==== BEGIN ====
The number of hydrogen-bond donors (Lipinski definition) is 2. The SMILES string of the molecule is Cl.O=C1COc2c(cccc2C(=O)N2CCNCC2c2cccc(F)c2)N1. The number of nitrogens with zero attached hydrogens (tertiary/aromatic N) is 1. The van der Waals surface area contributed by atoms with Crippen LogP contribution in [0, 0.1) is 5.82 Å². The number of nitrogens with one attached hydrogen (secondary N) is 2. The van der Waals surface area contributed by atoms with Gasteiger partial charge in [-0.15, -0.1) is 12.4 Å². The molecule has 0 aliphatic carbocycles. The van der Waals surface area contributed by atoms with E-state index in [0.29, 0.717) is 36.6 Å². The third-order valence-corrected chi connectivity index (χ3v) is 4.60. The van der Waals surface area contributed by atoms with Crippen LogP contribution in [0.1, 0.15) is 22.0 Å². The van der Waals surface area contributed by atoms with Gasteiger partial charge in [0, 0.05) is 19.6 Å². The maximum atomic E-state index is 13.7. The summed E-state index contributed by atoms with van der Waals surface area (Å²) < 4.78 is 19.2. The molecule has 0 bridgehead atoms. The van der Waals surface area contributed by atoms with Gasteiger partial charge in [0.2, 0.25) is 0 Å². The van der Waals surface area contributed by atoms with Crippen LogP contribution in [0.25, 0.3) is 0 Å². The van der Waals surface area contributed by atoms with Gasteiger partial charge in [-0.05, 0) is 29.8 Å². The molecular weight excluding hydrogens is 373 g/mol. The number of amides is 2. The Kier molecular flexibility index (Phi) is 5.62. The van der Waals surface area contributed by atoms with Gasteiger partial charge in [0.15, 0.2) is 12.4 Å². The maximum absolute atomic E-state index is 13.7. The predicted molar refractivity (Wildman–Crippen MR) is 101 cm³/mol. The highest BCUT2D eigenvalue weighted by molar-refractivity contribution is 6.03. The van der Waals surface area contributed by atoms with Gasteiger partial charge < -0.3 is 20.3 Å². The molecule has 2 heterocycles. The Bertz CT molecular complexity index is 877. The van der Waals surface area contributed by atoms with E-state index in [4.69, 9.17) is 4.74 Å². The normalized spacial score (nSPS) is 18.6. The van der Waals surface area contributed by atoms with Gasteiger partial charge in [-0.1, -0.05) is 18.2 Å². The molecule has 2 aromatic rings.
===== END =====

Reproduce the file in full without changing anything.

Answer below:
The number of hydrogen-bond donors (Lipinski definition) is 2. The SMILES string of the molecule is Cl.O=C1COc2c(cccc2C(=O)N2CCNCC2c2cccc(F)c2)N1. The number of nitrogens with zero attached hydrogens (tertiary/aromatic N) is 1. The van der Waals surface area contributed by atoms with Crippen LogP contribution in [0, 0.1) is 5.82 Å². The number of nitrogens with one attached hydrogen (secondary N) is 2. The van der Waals surface area contributed by atoms with Gasteiger partial charge in [-0.15, -0.1) is 12.4 Å². The molecule has 0 aliphatic carbocycles. The van der Waals surface area contributed by atoms with E-state index in [0.29, 0.717) is 36.6 Å². The third-order valence-corrected chi connectivity index (χ3v) is 4.60. The van der Waals surface area contributed by atoms with Crippen LogP contribution in [0.1, 0.15) is 22.0 Å². The van der Waals surface area contributed by atoms with Gasteiger partial charge in [0, 0.05) is 19.6 Å². The maximum atomic E-state index is 13.7. The summed E-state index contributed by atoms with van der Waals surface area (Å²) < 4.78 is 19.2. The molecule has 0 bridgehead atoms. The van der Waals surface area contributed by atoms with Gasteiger partial charge in [0.2, 0.25) is 0 Å². The van der Waals surface area contributed by atoms with Crippen LogP contribution in [0.25, 0.3) is 0 Å². The van der Waals surface area contributed by atoms with Gasteiger partial charge in [-0.05, 0) is 29.8 Å². The molecular weight excluding hydrogens is 373 g/mol. The number of amides is 2. The Kier molecular flexibility index (Phi) is 5.62. The van der Waals surface area contributed by atoms with Gasteiger partial charge in [0.15, 0.2) is 12.4 Å². The maximum absolute atomic E-state index is 13.7. The predicted molar refractivity (Wildman–Crippen MR) is 101 cm³/mol. The highest BCUT2D eigenvalue weighted by molar-refractivity contribution is 6.03. The van der Waals surface area contributed by atoms with Gasteiger partial charge < -0.3 is 20.3 Å². The molecule has 2 heterocycles. The Bertz CT molecular complexity index is 877. The van der Waals surface area contributed by atoms with E-state index in [4.69, 9.17) is 4.74 Å². The normalized spacial score (nSPS) is 18.6. The van der Waals surface area contributed by atoms with Gasteiger partial charge in [-0.1, -0.05) is 18.2 Å². The molecule has 2 aromatic rings.